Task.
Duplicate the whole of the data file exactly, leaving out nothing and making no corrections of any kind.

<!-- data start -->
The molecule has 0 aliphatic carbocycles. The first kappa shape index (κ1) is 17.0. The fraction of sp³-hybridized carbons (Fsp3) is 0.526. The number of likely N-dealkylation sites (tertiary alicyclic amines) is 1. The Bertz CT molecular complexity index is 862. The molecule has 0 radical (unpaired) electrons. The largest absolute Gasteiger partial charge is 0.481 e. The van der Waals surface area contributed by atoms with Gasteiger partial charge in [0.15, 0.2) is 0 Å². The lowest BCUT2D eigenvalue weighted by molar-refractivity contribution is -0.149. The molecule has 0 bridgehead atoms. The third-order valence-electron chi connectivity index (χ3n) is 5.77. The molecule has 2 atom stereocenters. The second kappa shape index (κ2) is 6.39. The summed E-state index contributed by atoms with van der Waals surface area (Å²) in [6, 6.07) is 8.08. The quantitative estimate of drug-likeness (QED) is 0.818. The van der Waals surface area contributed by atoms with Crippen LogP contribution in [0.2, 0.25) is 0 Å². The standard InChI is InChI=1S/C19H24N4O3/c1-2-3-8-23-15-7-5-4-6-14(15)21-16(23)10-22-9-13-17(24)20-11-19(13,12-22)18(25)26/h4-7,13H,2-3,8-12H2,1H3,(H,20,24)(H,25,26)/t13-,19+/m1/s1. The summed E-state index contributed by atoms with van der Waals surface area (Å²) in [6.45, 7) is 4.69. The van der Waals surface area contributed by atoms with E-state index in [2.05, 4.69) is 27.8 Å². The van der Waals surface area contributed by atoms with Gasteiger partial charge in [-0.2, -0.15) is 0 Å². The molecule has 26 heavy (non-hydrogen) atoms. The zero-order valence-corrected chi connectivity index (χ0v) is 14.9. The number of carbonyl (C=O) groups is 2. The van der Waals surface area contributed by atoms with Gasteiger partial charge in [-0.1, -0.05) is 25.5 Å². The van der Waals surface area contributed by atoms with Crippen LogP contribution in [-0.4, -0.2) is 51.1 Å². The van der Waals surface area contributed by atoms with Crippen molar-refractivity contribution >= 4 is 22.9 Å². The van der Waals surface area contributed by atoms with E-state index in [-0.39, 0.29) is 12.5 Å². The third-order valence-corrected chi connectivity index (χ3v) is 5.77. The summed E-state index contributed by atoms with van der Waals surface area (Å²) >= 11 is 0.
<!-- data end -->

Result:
The molecule has 0 aliphatic carbocycles. The first kappa shape index (κ1) is 17.0. The fraction of sp³-hybridized carbons (Fsp3) is 0.526. The number of likely N-dealkylation sites (tertiary alicyclic amines) is 1. The Bertz CT molecular complexity index is 862. The molecule has 0 radical (unpaired) electrons. The largest absolute Gasteiger partial charge is 0.481 e. The van der Waals surface area contributed by atoms with Gasteiger partial charge in [0.15, 0.2) is 0 Å². The lowest BCUT2D eigenvalue weighted by molar-refractivity contribution is -0.149. The molecule has 0 bridgehead atoms. The third-order valence-electron chi connectivity index (χ3n) is 5.77. The molecule has 2 atom stereocenters. The second kappa shape index (κ2) is 6.39. The summed E-state index contributed by atoms with van der Waals surface area (Å²) in [6, 6.07) is 8.08. The quantitative estimate of drug-likeness (QED) is 0.818. The van der Waals surface area contributed by atoms with Crippen LogP contribution in [0.2, 0.25) is 0 Å². The standard InChI is InChI=1S/C19H24N4O3/c1-2-3-8-23-15-7-5-4-6-14(15)21-16(23)10-22-9-13-17(24)20-11-19(13,12-22)18(25)26/h4-7,13H,2-3,8-12H2,1H3,(H,20,24)(H,25,26)/t13-,19+/m1/s1. The summed E-state index contributed by atoms with van der Waals surface area (Å²) in [6.45, 7) is 4.69. The van der Waals surface area contributed by atoms with E-state index in [2.05, 4.69) is 27.8 Å². The van der Waals surface area contributed by atoms with Gasteiger partial charge in [-0.2, -0.15) is 0 Å². The molecule has 26 heavy (non-hydrogen) atoms. The zero-order valence-corrected chi connectivity index (χ0v) is 14.9. The number of carbonyl (C=O) groups is 2. The van der Waals surface area contributed by atoms with Gasteiger partial charge in [-0.1, -0.05) is 25.5 Å². The van der Waals surface area contributed by atoms with Crippen LogP contribution in [-0.4, -0.2) is 51.1 Å². The van der Waals surface area contributed by atoms with Crippen molar-refractivity contribution >= 4 is 22.9 Å². The van der Waals surface area contributed by atoms with E-state index in [-0.39, 0.29) is 12.5 Å². The third-order valence-corrected chi connectivity index (χ3v) is 5.77. The summed E-state index contributed by atoms with van der Waals surface area (Å²) >= 11 is 0.